Stocks and commodities dropped in immediate reaction to a much larger-than-expected level of jobless claims, at 473,000 in the Feb. 13 week vs. expectations for 440,000. There are important special factors possibly affecting the data but their effects are unknown and the Labor Department isn't offering any explanations. There was extremely heavy weather through most of the nation in the reporting week, and results from four states had to be estimated including the key states of Texas and California with holiday backlog in the latter having skewed prior reports.
In addition, there is the WSJ:
The number of workers filing new claims for jobless benefits jumped by 31,000 to 473,000 in the week ended Feb. 13, the Labor Department said Thursday. Bad weather can make it harder to calculate jobless claims, among other things making it more difficult for state agencies that collect and process the numbers to adjust for seasonality and forcing some states to simply estimate claim levels.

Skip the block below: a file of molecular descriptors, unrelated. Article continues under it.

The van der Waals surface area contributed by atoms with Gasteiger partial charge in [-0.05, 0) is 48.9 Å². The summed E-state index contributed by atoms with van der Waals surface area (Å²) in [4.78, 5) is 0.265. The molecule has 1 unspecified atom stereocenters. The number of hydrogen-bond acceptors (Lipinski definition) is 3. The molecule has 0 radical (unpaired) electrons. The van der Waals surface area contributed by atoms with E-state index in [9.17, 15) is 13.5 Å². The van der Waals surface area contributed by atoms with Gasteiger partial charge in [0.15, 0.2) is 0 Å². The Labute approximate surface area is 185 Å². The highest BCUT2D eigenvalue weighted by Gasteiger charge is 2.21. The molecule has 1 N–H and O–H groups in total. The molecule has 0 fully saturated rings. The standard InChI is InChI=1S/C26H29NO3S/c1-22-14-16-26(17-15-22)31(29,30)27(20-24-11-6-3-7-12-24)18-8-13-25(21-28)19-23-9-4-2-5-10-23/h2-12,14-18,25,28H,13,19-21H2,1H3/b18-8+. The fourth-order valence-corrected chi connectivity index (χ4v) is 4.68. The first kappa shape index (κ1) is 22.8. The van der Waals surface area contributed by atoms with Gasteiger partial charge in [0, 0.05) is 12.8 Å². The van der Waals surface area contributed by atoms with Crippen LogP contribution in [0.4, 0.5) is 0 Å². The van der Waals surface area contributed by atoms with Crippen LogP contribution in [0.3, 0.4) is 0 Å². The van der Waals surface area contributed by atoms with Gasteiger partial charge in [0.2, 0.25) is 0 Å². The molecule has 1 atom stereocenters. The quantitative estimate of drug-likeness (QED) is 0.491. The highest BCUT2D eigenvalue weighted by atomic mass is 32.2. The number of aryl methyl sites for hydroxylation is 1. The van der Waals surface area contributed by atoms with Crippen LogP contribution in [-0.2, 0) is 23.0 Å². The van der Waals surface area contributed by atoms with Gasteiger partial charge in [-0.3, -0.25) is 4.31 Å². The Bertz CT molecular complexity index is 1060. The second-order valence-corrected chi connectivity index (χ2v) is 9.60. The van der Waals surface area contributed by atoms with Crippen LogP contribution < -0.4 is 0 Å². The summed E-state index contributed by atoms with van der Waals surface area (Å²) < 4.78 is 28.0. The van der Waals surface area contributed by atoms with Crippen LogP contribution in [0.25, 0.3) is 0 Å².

But Marketwatch reported:
Bad weather around much of the eastern half of nation apparently had little net impact on new claims last week. Many state employment offices were closed but most people file by phone or online. However, it's likely that some people who lost work due to the storms filed for a claim, wrote John Ryding and Conrad DeQuadros of RDQ Economics.
I'll split the difference and say there was some effect, but it will take a few weeks to shake out. That being said, here is a chart of the data:
Notice that since roughly the end of November, claims have been stuck on a weekly basis between ~450,000 and ~475,000. This is a bothersome development. Before then we saw a nice, continually moving lower number. But now the number is stuck in a range. Some of this sticking is due to technical issues. This week's number is the second time in about 6-7 weeks there has been an issue related to collection of the data. That is responsible for some of the blip we saw. However, I'd like to see the weekly number start of move lower.